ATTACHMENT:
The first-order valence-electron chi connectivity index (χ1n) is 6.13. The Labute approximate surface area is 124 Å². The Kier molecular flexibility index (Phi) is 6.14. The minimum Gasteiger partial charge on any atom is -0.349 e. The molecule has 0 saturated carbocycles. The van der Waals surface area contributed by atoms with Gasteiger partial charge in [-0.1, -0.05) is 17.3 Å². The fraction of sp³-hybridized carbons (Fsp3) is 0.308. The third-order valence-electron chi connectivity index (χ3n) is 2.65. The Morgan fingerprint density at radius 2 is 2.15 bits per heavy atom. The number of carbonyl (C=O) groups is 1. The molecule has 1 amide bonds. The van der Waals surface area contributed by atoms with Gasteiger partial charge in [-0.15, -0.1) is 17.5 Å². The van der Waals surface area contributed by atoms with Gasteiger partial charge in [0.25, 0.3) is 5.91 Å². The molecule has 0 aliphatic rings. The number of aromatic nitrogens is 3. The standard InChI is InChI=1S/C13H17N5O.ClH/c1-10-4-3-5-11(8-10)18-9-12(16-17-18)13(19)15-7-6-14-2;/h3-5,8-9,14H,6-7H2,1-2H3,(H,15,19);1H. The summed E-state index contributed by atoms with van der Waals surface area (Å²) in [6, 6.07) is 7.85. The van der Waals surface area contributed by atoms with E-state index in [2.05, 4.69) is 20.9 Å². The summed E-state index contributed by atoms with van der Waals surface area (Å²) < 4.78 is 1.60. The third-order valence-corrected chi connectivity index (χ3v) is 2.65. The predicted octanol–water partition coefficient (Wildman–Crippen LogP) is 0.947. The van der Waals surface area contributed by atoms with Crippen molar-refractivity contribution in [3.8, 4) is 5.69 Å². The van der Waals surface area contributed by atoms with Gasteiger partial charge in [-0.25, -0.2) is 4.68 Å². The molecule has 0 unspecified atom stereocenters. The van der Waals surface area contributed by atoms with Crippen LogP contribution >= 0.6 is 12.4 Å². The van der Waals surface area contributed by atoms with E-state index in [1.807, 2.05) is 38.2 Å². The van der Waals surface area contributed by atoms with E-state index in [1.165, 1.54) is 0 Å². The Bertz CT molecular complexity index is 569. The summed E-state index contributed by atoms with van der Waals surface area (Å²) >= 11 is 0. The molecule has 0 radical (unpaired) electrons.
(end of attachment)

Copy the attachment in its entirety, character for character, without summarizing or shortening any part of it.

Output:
The first-order valence-electron chi connectivity index (χ1n) is 6.13. The Labute approximate surface area is 124 Å². The Kier molecular flexibility index (Phi) is 6.14. The minimum Gasteiger partial charge on any atom is -0.349 e. The molecule has 0 saturated carbocycles. The van der Waals surface area contributed by atoms with Gasteiger partial charge in [-0.1, -0.05) is 17.3 Å². The fraction of sp³-hybridized carbons (Fsp3) is 0.308. The third-order valence-electron chi connectivity index (χ3n) is 2.65. The Morgan fingerprint density at radius 2 is 2.15 bits per heavy atom. The number of carbonyl (C=O) groups is 1. The molecule has 1 amide bonds. The van der Waals surface area contributed by atoms with Gasteiger partial charge in [-0.15, -0.1) is 17.5 Å². The van der Waals surface area contributed by atoms with Gasteiger partial charge in [0.25, 0.3) is 5.91 Å². The molecule has 0 aliphatic rings. The number of aromatic nitrogens is 3. The standard InChI is InChI=1S/C13H17N5O.ClH/c1-10-4-3-5-11(8-10)18-9-12(16-17-18)13(19)15-7-6-14-2;/h3-5,8-9,14H,6-7H2,1-2H3,(H,15,19);1H. The summed E-state index contributed by atoms with van der Waals surface area (Å²) in [6, 6.07) is 7.85. The van der Waals surface area contributed by atoms with E-state index in [2.05, 4.69) is 20.9 Å². The summed E-state index contributed by atoms with van der Waals surface area (Å²) < 4.78 is 1.60. The third-order valence-corrected chi connectivity index (χ3v) is 2.65. The predicted octanol–water partition coefficient (Wildman–Crippen LogP) is 0.947. The van der Waals surface area contributed by atoms with Crippen molar-refractivity contribution in [3.8, 4) is 5.69 Å². The van der Waals surface area contributed by atoms with Gasteiger partial charge in [-0.25, -0.2) is 4.68 Å². The molecule has 0 unspecified atom stereocenters. The van der Waals surface area contributed by atoms with Crippen LogP contribution >= 0.6 is 12.4 Å². The van der Waals surface area contributed by atoms with E-state index in [1.807, 2.05) is 38.2 Å². The van der Waals surface area contributed by atoms with E-state index in [1.165, 1.54) is 0 Å². The Bertz CT molecular complexity index is 569. The summed E-state index contributed by atoms with van der Waals surface area (Å²) >= 11 is 0. The molecule has 0 radical (unpaired) electrons.